This first appeared on Splice Today.
One of the most painful sequences in Wu Tsang’s documentary Wildness occurs at what, in other contexts, might be considered Tsang’s moment of greatest success. The film is about Tsang’s connection with The Silver Platter, a bar that has catered to immigrant Hispanic MTF trans women for decades. Tsang and several of his hipster queer art friends fall in love with the bar, and start to host a dance-party/performance series on Tuesday’s called “Wildness”. The weekly event takes off, garnering press and citywide attention for the bar. This culminated in a selection for “Best Tranny Bar” by the LA Weekly, in which journalist Sam Slovick crammed every invidious stereotype of trans women he could come up with into a couple of paragraphs. He presented the bar’s patrons as sexually aggressive down-and-out streetwalkers, and the bar as a seamy site of titillation for jaded mainstream straights.
Tsang had tried to block the story even before he knew what was in it. When it appeared, the “Wildness” crowd was horrified, and their protest campaign led the writer to a heartfelt apology.
But despite this unexpectedly positive resolution, the incident reverberates uneasily through Tsang’s film. Slovick’s sexualized transexuals are a vicious stereotype…but, as stereotypes, they are also an echo of the way that Tsang treats the bar’s longtime patrons in his own film. Tsang gives The Silver Platter its own narrative speaking voice in the documentary, which, he has said is intended to emphasize the story’s fictionality and subjectivity. Perhaps it does that. But the way in which The Silver Platter speaks declaratively and omnisciently in Spanish (“How can I explain my legacy? I’m a beacon guiding my young”) tends to make the bar, not a fiction, but a kind of totemic truth. Slovick’s debased sexualized animals are not so much negated as mirrored in Tsang’s image of noble, magical, Hispanic trannies, providing a young acolyte access to authentic traditions and spirituality.
Tsang and his friends are aware of these problems, and they work honorably to try to mitigate them. For example, they establish a free legal clinic next to the bar for trans people. But even this effort ends up ambiguously compromised. After one of the Silver Platter’s owners unexpectedly dies, the bar’s title is contested, and Tsang involves the legal clinic in the resulting dispute. In doing so, he alienates the family that had long run the Silver Platter. He ruefully admits, “I fucked up” — a scene of self-criticism that recalls Sam Slovick’s similarly bitter apology. Wildness itself shuts down, and as Tsang and the organizers move on to other projects, the clinic folds. Later, Tsang patches things up with the owners, and they ask him to come back…but the Wildness crew declines. Tsang says vaguely that the moment has passed, which appears to mean in part that the art school kids have all moved on to better gigs.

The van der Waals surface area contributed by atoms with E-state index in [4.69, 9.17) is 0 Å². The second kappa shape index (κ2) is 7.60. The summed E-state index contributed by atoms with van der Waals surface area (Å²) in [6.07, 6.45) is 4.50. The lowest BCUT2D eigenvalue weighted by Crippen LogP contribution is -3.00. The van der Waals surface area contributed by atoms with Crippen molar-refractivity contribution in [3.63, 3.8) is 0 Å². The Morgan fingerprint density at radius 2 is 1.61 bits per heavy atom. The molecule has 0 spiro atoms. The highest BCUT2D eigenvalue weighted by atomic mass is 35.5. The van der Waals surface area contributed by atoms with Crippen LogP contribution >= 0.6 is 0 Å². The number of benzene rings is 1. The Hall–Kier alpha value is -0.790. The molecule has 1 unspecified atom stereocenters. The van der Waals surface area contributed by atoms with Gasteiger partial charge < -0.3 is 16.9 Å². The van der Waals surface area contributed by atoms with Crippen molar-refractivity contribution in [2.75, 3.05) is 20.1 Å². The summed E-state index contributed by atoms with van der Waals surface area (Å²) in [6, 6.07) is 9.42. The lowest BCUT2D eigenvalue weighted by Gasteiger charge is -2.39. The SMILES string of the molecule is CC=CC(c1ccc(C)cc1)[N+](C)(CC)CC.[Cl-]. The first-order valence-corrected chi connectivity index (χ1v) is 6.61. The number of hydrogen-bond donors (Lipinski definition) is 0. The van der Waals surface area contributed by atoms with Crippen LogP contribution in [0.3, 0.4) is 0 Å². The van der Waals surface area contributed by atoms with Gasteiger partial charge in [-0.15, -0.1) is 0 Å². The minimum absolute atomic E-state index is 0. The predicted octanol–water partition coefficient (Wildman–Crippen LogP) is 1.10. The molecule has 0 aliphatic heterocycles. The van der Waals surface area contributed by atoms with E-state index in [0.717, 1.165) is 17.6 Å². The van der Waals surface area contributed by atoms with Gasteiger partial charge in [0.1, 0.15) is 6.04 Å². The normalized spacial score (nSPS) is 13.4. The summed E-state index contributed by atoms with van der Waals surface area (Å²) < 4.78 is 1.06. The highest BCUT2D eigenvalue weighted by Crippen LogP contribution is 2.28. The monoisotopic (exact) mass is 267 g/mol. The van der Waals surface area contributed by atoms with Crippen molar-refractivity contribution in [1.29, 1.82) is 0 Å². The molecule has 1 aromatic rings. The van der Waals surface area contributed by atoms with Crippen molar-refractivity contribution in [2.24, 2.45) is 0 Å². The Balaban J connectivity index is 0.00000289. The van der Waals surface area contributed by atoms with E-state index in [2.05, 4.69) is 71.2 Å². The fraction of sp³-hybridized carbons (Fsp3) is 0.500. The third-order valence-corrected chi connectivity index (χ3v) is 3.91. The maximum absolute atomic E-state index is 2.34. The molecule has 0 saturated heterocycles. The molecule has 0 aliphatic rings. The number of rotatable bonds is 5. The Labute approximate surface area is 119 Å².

It’s certainly easy to see this as a story of exploitation: middle-class art school kids batten on a marginalized community, use said marginalized community as a launching pad for their own interests and careers, and then move on. But things are a bit more complicated than that, I think. In the first place, as I’ve mentioned, Tsang and many of his friends are themselves queer. Tsang himself in interviews has said he identifies as “transfeminine” and “transguy.” The bar’s longstanding commitment to helping, promoting, and embracing, trans people is, then, also a commitment to him. The community is his community — which is in part because he’s made it his, but also because it has made him its.
In a telling scene, one of Tsang’s Wildness co-organizers acknowledges the danger that Wildness might threaten the safety of the Silver Platter’s regular customers, but argues that it would be condescending to see himself as protecting a community that is welcoming them “with open arms.” “Who am I supposed to protect them from?” he asks. “Am I supposed to be protecting them from myself?”
The answer, of course, is yes…and no. The queer hipsters do put The Silver Platter at risk in various ways, and they are surely obligated to be aware of that and try to minimize it as they can. But, at the same time, relationships are about making yourself vulnerable. It might be more useful to think of the link between Wildness and the Silver Platter not as exploitation or initiation, but as bittersweet romance. Not always safe, not always entirely equal, not always even happy, but touched, like the film, with exhilaration and with love.